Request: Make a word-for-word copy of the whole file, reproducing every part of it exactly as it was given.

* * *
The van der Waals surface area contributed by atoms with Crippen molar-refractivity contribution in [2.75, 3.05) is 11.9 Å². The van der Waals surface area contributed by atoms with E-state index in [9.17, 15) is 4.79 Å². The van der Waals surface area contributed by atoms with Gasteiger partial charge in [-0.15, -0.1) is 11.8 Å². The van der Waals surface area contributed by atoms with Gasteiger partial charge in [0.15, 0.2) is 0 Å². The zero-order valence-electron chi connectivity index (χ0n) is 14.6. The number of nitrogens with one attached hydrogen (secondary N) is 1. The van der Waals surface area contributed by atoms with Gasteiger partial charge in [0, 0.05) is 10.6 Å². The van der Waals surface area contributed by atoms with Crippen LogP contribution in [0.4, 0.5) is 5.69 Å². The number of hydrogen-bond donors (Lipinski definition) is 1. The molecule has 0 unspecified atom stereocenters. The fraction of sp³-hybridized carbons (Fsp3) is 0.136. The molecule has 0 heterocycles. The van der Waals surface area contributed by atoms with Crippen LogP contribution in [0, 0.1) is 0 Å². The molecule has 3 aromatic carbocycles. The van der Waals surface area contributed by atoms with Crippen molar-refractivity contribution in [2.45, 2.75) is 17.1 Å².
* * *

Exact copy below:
The van der Waals surface area contributed by atoms with Crippen molar-refractivity contribution in [2.75, 3.05) is 11.9 Å². The van der Waals surface area contributed by atoms with E-state index in [9.17, 15) is 4.79 Å². The van der Waals surface area contributed by atoms with Gasteiger partial charge in [-0.15, -0.1) is 11.8 Å². The van der Waals surface area contributed by atoms with Gasteiger partial charge in [0.15, 0.2) is 0 Å². The zero-order valence-electron chi connectivity index (χ0n) is 14.6. The number of nitrogens with one attached hydrogen (secondary N) is 1. The van der Waals surface area contributed by atoms with Gasteiger partial charge in [0, 0.05) is 10.6 Å². The van der Waals surface area contributed by atoms with Crippen LogP contribution in [0.4, 0.5) is 5.69 Å². The number of hydrogen-bond donors (Lipinski definition) is 1. The molecule has 0 unspecified atom stereocenters. The fraction of sp³-hybridized carbons (Fsp3) is 0.136. The molecule has 0 heterocycles. The van der Waals surface area contributed by atoms with Crippen LogP contribution in [0, 0.1) is 0 Å². The molecule has 3 aromatic carbocycles. The van der Waals surface area contributed by atoms with Crippen molar-refractivity contribution in [2.45, 2.75) is 17.1 Å².